Mandatory Australian Internet Censorship: Conroy’s Bait and Switch

[Edit 24 Oct 08: The current post on this issue can be found here: “Wild claims hysteria enthusiastic commentary on internet censorship: Ludlam in Senate Estimates”]

Australia’s Labor government is now set on instituting mandatory across-the-board internet censorship for every internet connection, with no opt-out facility. If this eventuates, we will join such countries as China, Saudi Arabia, and Iran.

When Stephen Conroy, Minister for Broadband, Communications and the Digital Economy, first floated the idea of Australia-wide internet censorship, he reassured us over and over and over again that the censorship would be opt-out.

The story kept changing. One minute only homes and schools would have a “cleanfeed”; the next, all internet connections would be filtered unless they opted out. Now, we hear that all internet connections in Australia will be subject to filtering, with people able only to opt for a more or a less restrictive blacklist.

This week from the Electronic Frontiers Australia (EFA), a non-profit online civil rights organisation:

The filter, which will be mandatory for all Australians, was initially touted as a “cyber-safety” measure for homes with children. However, recent comments by experts have revealed the existence of a second, secret black list, that would apply even to homes that managed to opt out of the child-safe filtering scheme.

“The news for Australian Internet users just keeps getting worse,” said EFA Board member Colin Jacobs. “We have legitimate concerns with the creeping scope of this unprecedented interference in our communications infrastructure. It’s starting to look like nothing less than a comprehensive program of real-time Internet censorship.”

The scheme seems at odds with the Government’s campaign promise to improve the speed and availability of Australian Broadband. The Government’s own research has showed that filtering lowers speeds by 30% or more even under ideal testing conditions. The same data raises serious questions about the accuracy of filters, with even the best performers over-blocking hundreds of thousands of innocuous web sites.

There is still no information on what the government will consider “inappropriate” material. Censorware has in the past blocked people from accessing sites on botany, feminism, youth suicide prevention, rape and child molestation survivor support, family planning, prison rape activism, AIDS information, disability rights, gay rights, religion (including a Jewish youth site and the Vatican), political dissent, euthanasia, drug harm minimisation, human rights, major mainstream media sites such as TIME magazine, politics (including the British Conservative Party site).

If the censorship is based on a manually maintained blacklist, as seems likely, it will be a hopeless non-starter in terms of effectiveness. Sites move daily, there are millions of them, and the false positive and false negative rates will be so high as to make the entire exercise a hopeless joke – an expensive hopeless joke that will slow internet speeds for all Australians, and prevent non-technically-knowledgeable grown-ups from accessing to valid information.

The government’s own tests in a carefully controlled and tiny pilot environment showed the tested filters to be ineffective, to have serious impacts on network performance, to have major problems with overblocking, or all three. The best possible filter, as tested in this controlled laboratory environment, would be likely to block at least 10 000 legitimate websites within Australia alone. Most of the filters slowed internet speeds by 22-87%. The government tried to spin this trial as having positive and encouraging results, something the mainstream media lapped up uncritically.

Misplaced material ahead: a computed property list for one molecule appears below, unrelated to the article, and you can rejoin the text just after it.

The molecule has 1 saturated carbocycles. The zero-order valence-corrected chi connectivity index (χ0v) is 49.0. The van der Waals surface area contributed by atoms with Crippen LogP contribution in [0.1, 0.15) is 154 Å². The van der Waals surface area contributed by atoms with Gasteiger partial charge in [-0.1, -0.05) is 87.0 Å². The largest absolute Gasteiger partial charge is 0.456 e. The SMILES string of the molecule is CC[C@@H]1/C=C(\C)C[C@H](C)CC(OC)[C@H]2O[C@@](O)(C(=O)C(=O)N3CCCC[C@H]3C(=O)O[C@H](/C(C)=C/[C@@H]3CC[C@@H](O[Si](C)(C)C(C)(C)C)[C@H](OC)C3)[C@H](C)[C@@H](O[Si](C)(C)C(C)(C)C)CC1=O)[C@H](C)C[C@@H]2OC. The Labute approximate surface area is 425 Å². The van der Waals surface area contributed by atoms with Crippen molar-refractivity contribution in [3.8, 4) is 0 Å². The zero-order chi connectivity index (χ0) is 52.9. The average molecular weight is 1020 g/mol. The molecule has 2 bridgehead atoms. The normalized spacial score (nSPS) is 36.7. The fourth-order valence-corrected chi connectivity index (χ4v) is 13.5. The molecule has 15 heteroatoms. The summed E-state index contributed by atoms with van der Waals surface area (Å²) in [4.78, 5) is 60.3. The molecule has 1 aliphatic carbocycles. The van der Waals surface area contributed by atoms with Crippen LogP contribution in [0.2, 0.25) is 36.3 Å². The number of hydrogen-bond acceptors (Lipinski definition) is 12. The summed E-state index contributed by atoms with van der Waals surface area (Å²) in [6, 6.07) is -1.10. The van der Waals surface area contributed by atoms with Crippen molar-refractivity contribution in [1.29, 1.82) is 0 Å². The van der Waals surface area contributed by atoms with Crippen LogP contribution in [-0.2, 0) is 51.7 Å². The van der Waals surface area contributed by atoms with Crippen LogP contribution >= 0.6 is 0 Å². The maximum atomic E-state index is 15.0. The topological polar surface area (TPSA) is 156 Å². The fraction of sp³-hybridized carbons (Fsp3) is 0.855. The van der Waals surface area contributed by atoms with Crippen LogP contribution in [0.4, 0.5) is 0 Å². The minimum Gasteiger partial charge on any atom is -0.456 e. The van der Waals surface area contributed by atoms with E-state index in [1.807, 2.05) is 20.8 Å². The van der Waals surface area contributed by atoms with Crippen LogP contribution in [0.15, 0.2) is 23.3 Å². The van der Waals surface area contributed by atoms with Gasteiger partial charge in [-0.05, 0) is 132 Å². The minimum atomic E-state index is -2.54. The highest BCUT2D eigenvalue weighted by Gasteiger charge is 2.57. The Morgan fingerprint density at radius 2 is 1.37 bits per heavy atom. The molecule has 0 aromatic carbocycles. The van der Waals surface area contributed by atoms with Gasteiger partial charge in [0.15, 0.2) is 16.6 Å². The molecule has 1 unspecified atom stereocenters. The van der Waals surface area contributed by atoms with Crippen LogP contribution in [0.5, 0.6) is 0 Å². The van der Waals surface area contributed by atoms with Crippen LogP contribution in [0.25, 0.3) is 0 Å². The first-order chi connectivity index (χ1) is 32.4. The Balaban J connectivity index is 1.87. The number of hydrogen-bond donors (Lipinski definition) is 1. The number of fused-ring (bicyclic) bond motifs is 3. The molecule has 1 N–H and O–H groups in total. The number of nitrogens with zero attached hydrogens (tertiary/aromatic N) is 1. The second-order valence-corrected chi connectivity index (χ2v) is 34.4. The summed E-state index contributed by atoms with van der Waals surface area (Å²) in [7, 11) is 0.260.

Something the government is trying desperately to ignore is that there is simply no way to block all illegal material, let alone all “inappropriate” material. Even if they do block all of Youtube, Facebook, and Myspace, their web filters cannot block Usenet, instant messaging, IRC, peer-to-peer, or any of the other multitudes of protocols and methods that people use to access digital information. In addition, web filters are useless in the face of anyone with a modicum of easily-gained knowledge; they are trivially circumventable using proxy servers and software such as tor.

I have written to a number of non-major-party Senators to ask for their take on mandatory across-the-board censorship. Bob Brown’s office has responded to say that they’re against it. I will update when there is more information available.

Further information on what action you can take is available at the No Clean Feed site:

By letting policymakers know just what we think of the “clean feed” Internet filter, we can bring about a policy change. You can help by contacting your representatives and spreading the word about this campaign. Here are some quick actions you can take to make a difference.

* Write to Senator Conroy
* Write to your local member (more info)
* Call Conroy
* Contact your ISP
* Sign a petition
* Join or Donate to the EFA
* Link to this page


References and Further Reading:

Hoyden About Town: The Great Firewall of Australia., 31 Dec 2007

Hoyden About Town: “Civil liberties advocates = paedophiles”: Internet culture wars from the ALP. 1 Jan 2008

Hoyden About Town: You – You – You – Non-cookie-cutter feminist, you! 3 Jan 2008

Hoyden About Town: Censoring the Internet: Conroy plays King Canute. 4 Jan 2008

EFA analysis of the proposal, 4 Mar 2008

ACMA pilot test results: Closed Environment Testing of ISP-level Internet Content Filtering, June 2008

Minister’s Media Release, 28 July 2008

Hoyden About Town: No surprises: internet filtering test results show products block legitimate content. 31 July 2008

Computerworld: No opt-out of filtered Internet. 13 Oct 2008

Ars Technica: ‘Net filters “required” for all Australians, no opt-out. 16 Oct 2008

Gizmodo: Australia To Build Great Firewall Down Under. 16 Oct 2008

Crikey: And the Wankley Award goes to … Conroy’s net filtering scheme. 17 Oct 2008

EFA clean-feed site

Categories: culture wars, technology

Tags: , , , , , , , , ,

21 replies

  1. I have written to my local member (unfortunately he’s former speaker David Hawker and generally useless) and Stephen Conroy, because this is going to have even greater impact on rural areas where our internet speeds are already disgracefully low. I work in healthcare, so I can see that I’m going to have problems looking up information for patients on, say, breast cancer. Not to mention that I need to be constantly connected to Medicare Australia to do my job, and the fastest broadband in my area is already too slow! Isn’t it nice to think that the government is willing to put business and healthcare back to the pre-internet age so that the few porn sites too stupid to avoid the filter get blocked?

  2. This is really scary. 😦 I’ll write to my local member too (Maxine McKew).

  3. Oh, this is SHITE.